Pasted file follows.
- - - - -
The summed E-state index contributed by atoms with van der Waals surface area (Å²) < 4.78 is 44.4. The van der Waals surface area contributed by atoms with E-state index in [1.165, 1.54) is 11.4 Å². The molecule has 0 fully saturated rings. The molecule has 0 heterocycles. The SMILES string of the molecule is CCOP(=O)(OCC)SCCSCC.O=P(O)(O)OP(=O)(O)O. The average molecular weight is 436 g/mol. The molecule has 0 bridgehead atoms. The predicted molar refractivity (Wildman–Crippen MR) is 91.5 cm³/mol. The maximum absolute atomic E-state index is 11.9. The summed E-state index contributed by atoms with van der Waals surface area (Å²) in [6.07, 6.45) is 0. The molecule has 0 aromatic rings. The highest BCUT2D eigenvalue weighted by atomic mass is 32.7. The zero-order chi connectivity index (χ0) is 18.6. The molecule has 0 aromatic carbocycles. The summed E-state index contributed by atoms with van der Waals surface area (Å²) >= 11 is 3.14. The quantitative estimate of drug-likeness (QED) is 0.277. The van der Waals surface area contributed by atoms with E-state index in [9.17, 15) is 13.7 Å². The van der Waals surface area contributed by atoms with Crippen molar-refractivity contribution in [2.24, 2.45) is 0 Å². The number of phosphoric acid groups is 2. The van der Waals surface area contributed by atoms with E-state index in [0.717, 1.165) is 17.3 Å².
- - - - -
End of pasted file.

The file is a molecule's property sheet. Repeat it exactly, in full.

The summed E-state index contributed by atoms with van der Waals surface area (Å²) < 4.78 is 44.4. The van der Waals surface area contributed by atoms with E-state index in [1.165, 1.54) is 11.4 Å². The molecule has 0 fully saturated rings. The molecule has 0 heterocycles. The SMILES string of the molecule is CCOP(=O)(OCC)SCCSCC.O=P(O)(O)OP(=O)(O)O. The average molecular weight is 436 g/mol. The molecule has 0 bridgehead atoms. The predicted molar refractivity (Wildman–Crippen MR) is 91.5 cm³/mol. The maximum absolute atomic E-state index is 11.9. The summed E-state index contributed by atoms with van der Waals surface area (Å²) in [6.07, 6.45) is 0. The molecule has 0 aromatic rings. The highest BCUT2D eigenvalue weighted by atomic mass is 32.7. The zero-order chi connectivity index (χ0) is 18.6. The molecule has 0 aromatic carbocycles. The summed E-state index contributed by atoms with van der Waals surface area (Å²) >= 11 is 3.14. The quantitative estimate of drug-likeness (QED) is 0.277. The van der Waals surface area contributed by atoms with E-state index in [9.17, 15) is 13.7 Å². The van der Waals surface area contributed by atoms with Crippen molar-refractivity contribution in [2.24, 2.45) is 0 Å². The number of phosphoric acid groups is 2. The van der Waals surface area contributed by atoms with E-state index in [0.717, 1.165) is 17.3 Å².